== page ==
The common cold, sometimes also described as a sinus infection, is a viral infection. This means it is caused by a virus, NOT a bacteria, as the word “infection” might indicate. The main difference between the two being that a bacteria is a living cell, while a virus is not. A virus instead inserts itself into your already existing cells, making you sick. The virus will continue to make you feel sick until the cells it has inhabited dies. Unfortunately, this means a virus needs to run its course, which can range from a few days up to 3 weeks in extreme cases.
As discussed above, the virus causing your common cold cannot be killed. This means that antibiotics DO NOT have any effect on the common cold. Yes, you read that right. Antibiotics kill bacterial cells, however, they do not have that same effect on the cells inhabited by a virus. You can, however, treat the bothersome symptoms you may experience. Symptoms of the common cold can range from mild to so severe that they inhibit your day-to-day life. These symptoms may include, a runny nose, cough, chest congestion, sinus pressure, headache and body aches. Below we will discuss each symptom and how to alleviate it.
- Symptom: a runny nose/post-nasal drip
- What to use: An antihistamine like cetirizine (Zyrtec), loratadine (Claritin) or fexofenadine (Allegra)
- Why it works: These drugs block the histamine receptors that are causing your sinuses to leak fluid resulting in dry sinuses
- Hint: These products are also used for seasonal allergies
- Symptom: Productive cough (phlegm in your throat after you cough)
- What to use: guaifenesin (Mucinex)
- Why it works: guaifenesin helps your body break up the mucus stuck in your chest and sinuses
- Hint: You will cough more for a short period of time while your body works out all of that newly broken up mucus
- Symptom: Dry cough
- What to use: Dextromethorphan (Delsym)
- Why it works: Dextromethorphan prevents coughing by suppressing your cough reflex
- Symptom: Chest and sinus congestion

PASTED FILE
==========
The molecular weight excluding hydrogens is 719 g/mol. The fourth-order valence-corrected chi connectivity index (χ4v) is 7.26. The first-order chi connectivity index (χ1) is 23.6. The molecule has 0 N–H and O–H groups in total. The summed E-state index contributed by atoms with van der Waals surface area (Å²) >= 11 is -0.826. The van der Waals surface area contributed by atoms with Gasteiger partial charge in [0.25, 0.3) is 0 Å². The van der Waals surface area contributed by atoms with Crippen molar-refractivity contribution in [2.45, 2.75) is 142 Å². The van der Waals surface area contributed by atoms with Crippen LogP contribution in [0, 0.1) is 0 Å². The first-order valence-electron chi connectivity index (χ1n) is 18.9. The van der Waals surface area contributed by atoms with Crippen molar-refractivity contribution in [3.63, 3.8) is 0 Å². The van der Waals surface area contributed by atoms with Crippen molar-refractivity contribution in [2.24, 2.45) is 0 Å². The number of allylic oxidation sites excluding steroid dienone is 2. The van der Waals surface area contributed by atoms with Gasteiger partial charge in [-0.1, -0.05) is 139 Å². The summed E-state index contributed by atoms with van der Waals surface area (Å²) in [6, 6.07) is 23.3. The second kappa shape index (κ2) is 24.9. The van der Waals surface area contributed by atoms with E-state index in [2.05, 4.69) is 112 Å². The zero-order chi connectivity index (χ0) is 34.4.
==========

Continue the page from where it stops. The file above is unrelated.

- What to use: pseudoephedrine (Sudafed)
- Why it works: pseudoephedrine reduces swelling in your chest and sinuses by shrinking the blood vessels in this area, causing the pressure to be relieved
- Hint: This is behind the counter and requires a valid driver’s license for purchase
- Hint: Consult with your pharmacist (or pharmacy student!) before purchasing if you take any medications for heart disease – they can recommend an alternative product called phenylephrine that works in the same way!
- Symptom: Headache/body aches
- What to use: Acetaminophen (Tylenol)
- Why it works: acetaminophen is NOT an anti-inflammatory pain reliever, like ibuprofen or naproxen, meaning it provides pain relief without the extra property that can cause kidney and intestinal damage if used to often
- To boost your immune system and help fight the cold
- What to use: Zinc lozenges (Cold-Eeze)
- Why it works: Zinc may prevent the virus from multiplying in your system, as well as prevent it from lodging itself in the mucous membranes of your throat and nose
- Hint: Take every 2-3 hours starting within 24 hours after you begin feeling cold symptoms
In addition to these over-the-counter remedies, FLUIDS and REST are key to kicking a cold. This helps your body grow and shed those infected cells!
Not sick yet, but trying to prevent it? There are a few very easy things you can do to help prevent yourself from catching the common cold this season. Those same fluids and rest that you’re stocking up on when you’re sick, are just as important at preventing you from getting sick! Make sure you’re drinking lots of water and getting at least 7 hours of sleep each night. WASH YOUR HANDS! Do this at every opportunity you get, including after you go to the bathroom, after using the signature pad at the pharmacy or grocery store, and before and after eating. Echinacea has also been proven to be effective at preventing the common cold by increasing your body’s immune response to both viruses and bacteria, and may be worth taking daily during cold season.
If you have any questions about how to prevent or treat your cold symptoms, or about what products are best for you, feel free to ask your Four Corners pharmacist or pharmacy student! We are happy to answer any questions you may have!